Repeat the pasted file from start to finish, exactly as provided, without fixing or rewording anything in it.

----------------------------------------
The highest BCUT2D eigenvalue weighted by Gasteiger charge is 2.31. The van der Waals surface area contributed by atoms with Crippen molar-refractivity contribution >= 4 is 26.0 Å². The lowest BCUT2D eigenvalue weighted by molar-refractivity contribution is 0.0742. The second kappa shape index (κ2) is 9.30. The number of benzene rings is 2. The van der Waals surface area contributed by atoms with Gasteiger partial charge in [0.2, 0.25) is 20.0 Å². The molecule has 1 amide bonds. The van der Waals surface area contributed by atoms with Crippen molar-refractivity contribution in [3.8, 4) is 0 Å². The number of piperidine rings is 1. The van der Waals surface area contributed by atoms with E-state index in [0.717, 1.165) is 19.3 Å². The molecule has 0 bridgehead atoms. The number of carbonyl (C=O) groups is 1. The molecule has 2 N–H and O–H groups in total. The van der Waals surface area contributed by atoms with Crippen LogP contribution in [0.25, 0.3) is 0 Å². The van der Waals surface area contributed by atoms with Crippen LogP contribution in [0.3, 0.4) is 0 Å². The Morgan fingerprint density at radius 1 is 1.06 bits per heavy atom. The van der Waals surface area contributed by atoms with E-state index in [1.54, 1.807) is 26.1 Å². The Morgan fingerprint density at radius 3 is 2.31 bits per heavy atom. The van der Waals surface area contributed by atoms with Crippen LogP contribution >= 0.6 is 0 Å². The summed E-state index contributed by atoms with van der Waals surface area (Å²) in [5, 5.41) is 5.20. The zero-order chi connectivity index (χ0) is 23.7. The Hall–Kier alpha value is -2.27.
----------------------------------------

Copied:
The highest BCUT2D eigenvalue weighted by Gasteiger charge is 2.31. The van der Waals surface area contributed by atoms with Crippen molar-refractivity contribution >= 4 is 26.0 Å². The lowest BCUT2D eigenvalue weighted by molar-refractivity contribution is 0.0742. The second kappa shape index (κ2) is 9.30. The number of benzene rings is 2. The van der Waals surface area contributed by atoms with Gasteiger partial charge in [0.2, 0.25) is 20.0 Å². The molecule has 1 amide bonds. The van der Waals surface area contributed by atoms with Crippen molar-refractivity contribution in [3.8, 4) is 0 Å². The number of piperidine rings is 1. The van der Waals surface area contributed by atoms with E-state index in [0.717, 1.165) is 19.3 Å². The molecule has 0 bridgehead atoms. The number of carbonyl (C=O) groups is 1. The molecule has 2 N–H and O–H groups in total. The van der Waals surface area contributed by atoms with Crippen LogP contribution in [0.25, 0.3) is 0 Å². The van der Waals surface area contributed by atoms with Crippen LogP contribution in [0.3, 0.4) is 0 Å². The Morgan fingerprint density at radius 1 is 1.06 bits per heavy atom. The van der Waals surface area contributed by atoms with E-state index in [1.54, 1.807) is 26.1 Å². The Morgan fingerprint density at radius 3 is 2.31 bits per heavy atom. The van der Waals surface area contributed by atoms with Crippen LogP contribution >= 0.6 is 0 Å². The summed E-state index contributed by atoms with van der Waals surface area (Å²) in [5, 5.41) is 5.20. The zero-order chi connectivity index (χ0) is 23.7. The Hall–Kier alpha value is -2.27.